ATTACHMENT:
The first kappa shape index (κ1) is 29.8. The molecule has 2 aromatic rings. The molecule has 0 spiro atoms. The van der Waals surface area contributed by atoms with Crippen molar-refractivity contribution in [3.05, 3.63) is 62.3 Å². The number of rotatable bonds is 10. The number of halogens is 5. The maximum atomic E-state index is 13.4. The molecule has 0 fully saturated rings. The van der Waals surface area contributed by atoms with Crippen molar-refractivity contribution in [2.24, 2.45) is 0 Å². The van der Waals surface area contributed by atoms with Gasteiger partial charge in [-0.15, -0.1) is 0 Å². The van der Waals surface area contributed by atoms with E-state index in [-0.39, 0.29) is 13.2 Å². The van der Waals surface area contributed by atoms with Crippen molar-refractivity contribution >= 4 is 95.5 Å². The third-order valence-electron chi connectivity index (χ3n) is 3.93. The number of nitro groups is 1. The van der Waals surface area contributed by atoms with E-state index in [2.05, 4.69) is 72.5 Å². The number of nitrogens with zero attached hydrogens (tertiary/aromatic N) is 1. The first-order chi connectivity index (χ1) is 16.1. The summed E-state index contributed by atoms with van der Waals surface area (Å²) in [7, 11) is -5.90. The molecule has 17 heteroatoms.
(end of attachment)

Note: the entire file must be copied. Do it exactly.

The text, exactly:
The first kappa shape index (κ1) is 29.8. The molecule has 2 aromatic rings. The molecule has 0 spiro atoms. The van der Waals surface area contributed by atoms with Crippen molar-refractivity contribution in [3.05, 3.63) is 62.3 Å². The number of rotatable bonds is 10. The number of halogens is 5. The maximum atomic E-state index is 13.4. The molecule has 0 fully saturated rings. The van der Waals surface area contributed by atoms with Crippen molar-refractivity contribution in [2.24, 2.45) is 0 Å². The van der Waals surface area contributed by atoms with Gasteiger partial charge in [-0.15, -0.1) is 0 Å². The van der Waals surface area contributed by atoms with E-state index in [-0.39, 0.29) is 13.2 Å². The van der Waals surface area contributed by atoms with Crippen molar-refractivity contribution >= 4 is 95.5 Å². The third-order valence-electron chi connectivity index (χ3n) is 3.93. The number of nitro groups is 1. The van der Waals surface area contributed by atoms with E-state index in [2.05, 4.69) is 72.5 Å². The number of nitrogens with zero attached hydrogens (tertiary/aromatic N) is 1. The first-order chi connectivity index (χ1) is 16.1. The summed E-state index contributed by atoms with van der Waals surface area (Å²) in [7, 11) is -5.90. The molecule has 17 heteroatoms.